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How is a photon emission energy balance maintained ?

If an electron is in motion across space at 260,000 kilometers per second, and it releases a photon in that same direction of travel, the photon will be in motion across space at the speed of 300,000 kilometers per second, thus there will be a difference of 40,000 kilometers per second.

If another electron that is traveling along side the first electron at 260,000 kilometers per second, and it releases a photon in the reverse direction, the photon will be in motion across space at the speed of 300,000 kilometers per second, thus there will be a difference of 560,000 kilometers per second.

In both cases each electron will lose energy when releasing a photon. Is the loss of energy equal in both of these cases ? ( assuming each photon is is identical in its properties of course )

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The easiest way to analyse this process is in the rest frame of the electron. In that frame, the photon emission is symmetrical and the photons have the same energy. If we then boost to back to the lab frame then since energy is not Lorentz invariant, one photon would indeed increase in energy and the other would decrease in energy. They of course move at the same speed, but now they have different frequencies. This is just the relativistic Doppler effect.

Explicitly we have (we denote the electron frame by $e$ and a the lab frame by $lab$), \begin{equation} f_{lab}=\sqrt{\frac{1\mp v/c}{1\pm v/c}}f_e \end{equation} where $v$ is the speed of the electron and $f $ is the frequency of each photon. The top sign is for the photon moving in the direction of the electron and the bottom is for the photon moving opposite to the direction of the electron.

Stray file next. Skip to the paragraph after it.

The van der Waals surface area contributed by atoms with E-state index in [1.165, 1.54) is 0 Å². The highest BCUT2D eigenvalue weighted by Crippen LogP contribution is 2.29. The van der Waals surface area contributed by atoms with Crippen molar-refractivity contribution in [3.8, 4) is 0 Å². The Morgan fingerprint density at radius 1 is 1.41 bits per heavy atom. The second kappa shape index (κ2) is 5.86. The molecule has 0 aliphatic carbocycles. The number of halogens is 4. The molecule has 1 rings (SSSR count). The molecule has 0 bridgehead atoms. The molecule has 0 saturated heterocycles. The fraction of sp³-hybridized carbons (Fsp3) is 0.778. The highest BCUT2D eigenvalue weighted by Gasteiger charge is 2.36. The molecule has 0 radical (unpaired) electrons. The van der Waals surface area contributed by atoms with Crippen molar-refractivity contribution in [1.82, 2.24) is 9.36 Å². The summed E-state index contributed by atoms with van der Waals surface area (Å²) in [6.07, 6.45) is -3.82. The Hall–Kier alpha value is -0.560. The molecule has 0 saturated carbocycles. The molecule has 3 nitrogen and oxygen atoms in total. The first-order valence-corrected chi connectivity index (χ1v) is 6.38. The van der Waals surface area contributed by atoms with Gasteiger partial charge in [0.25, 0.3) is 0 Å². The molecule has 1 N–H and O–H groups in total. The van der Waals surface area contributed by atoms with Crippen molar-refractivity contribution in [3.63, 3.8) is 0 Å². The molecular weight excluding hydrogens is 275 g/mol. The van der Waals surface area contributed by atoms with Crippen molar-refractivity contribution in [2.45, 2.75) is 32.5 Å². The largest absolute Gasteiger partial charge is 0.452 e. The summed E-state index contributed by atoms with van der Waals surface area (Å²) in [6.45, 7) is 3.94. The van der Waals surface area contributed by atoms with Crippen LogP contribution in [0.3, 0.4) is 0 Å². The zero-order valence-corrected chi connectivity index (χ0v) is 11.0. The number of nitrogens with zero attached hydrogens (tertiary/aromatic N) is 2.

Suppose for example $v=0.8c$. In that case the photon moving in the direction of the electron has a frequency 6 times the frequency of the photon moving in the direction opposite to the electron.

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  • $\begingroup$ How can we bring frequency into the picture when in both cases we are dealing with only one photon? $\endgroup$ – Sean Feb 4 '14 at 10:33
  • $\begingroup$ By frequency here, we don't mean frequency of emission, but frequency of oscillation. If it is more intuitive you can just as well think of wavelength, $\lambda=c/f $. $\endgroup$ – JeffDror Feb 4 '14 at 10:53
  • $\begingroup$ I assume you mean the oscillation of the electron ? $\endgroup$ – Sean Feb 4 '14 at 11:53
  • $\begingroup$ No, I mean of the photon. If frequency bothers you, just think of the photon wavelength (however a photon can be described by either) $\endgroup$ – JeffDror Feb 4 '14 at 12:03
  • $\begingroup$ If I had two identical lasers of equal frequency and these lasers were pointing in opposite directions, and my frame of reference is also moving across space at 260,000 kps in one of those two directions, from my point of view the light frequency is still the same for both lasers. To external observers, the light frequencies would not be the same due to an increase in energy in one direction, and a decrease in energy when emitted in the opposite direction. If I rotate around the lasers I somehow still see the frequencies as equal. Not to drag on, but I was just wondering how this is so. $\endgroup$ – Sean Feb 4 '14 at 12:50

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